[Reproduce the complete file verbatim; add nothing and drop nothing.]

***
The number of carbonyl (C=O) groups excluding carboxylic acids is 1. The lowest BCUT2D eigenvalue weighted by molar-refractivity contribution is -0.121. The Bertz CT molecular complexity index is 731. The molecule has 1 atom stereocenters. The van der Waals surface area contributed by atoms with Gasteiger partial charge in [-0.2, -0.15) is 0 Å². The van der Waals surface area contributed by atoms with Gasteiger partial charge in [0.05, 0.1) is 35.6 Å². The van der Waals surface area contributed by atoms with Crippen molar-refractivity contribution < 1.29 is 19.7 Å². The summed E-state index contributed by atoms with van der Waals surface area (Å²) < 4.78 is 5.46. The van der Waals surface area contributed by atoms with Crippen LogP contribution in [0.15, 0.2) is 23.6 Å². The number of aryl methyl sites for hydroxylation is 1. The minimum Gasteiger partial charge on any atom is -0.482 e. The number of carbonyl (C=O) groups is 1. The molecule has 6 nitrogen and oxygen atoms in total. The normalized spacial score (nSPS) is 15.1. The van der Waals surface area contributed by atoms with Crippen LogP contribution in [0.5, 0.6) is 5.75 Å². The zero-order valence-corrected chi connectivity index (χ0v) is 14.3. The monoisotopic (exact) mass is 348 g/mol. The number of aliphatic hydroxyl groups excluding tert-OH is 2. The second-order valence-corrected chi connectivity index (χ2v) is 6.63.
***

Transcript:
The number of carbonyl (C=O) groups excluding carboxylic acids is 1. The lowest BCUT2D eigenvalue weighted by molar-refractivity contribution is -0.121. The Bertz CT molecular complexity index is 731. The molecule has 1 atom stereocenters. The van der Waals surface area contributed by atoms with Gasteiger partial charge in [-0.2, -0.15) is 0 Å². The van der Waals surface area contributed by atoms with Gasteiger partial charge in [0.05, 0.1) is 35.6 Å². The van der Waals surface area contributed by atoms with Crippen molar-refractivity contribution < 1.29 is 19.7 Å². The summed E-state index contributed by atoms with van der Waals surface area (Å²) < 4.78 is 5.46. The van der Waals surface area contributed by atoms with Crippen LogP contribution in [0.15, 0.2) is 23.6 Å². The number of aryl methyl sites for hydroxylation is 1. The minimum Gasteiger partial charge on any atom is -0.482 e. The number of carbonyl (C=O) groups is 1. The molecule has 6 nitrogen and oxygen atoms in total. The normalized spacial score (nSPS) is 15.1. The van der Waals surface area contributed by atoms with Crippen LogP contribution in [0.5, 0.6) is 5.75 Å². The zero-order valence-corrected chi connectivity index (χ0v) is 14.3. The monoisotopic (exact) mass is 348 g/mol. The number of aliphatic hydroxyl groups excluding tert-OH is 2. The second-order valence-corrected chi connectivity index (χ2v) is 6.63.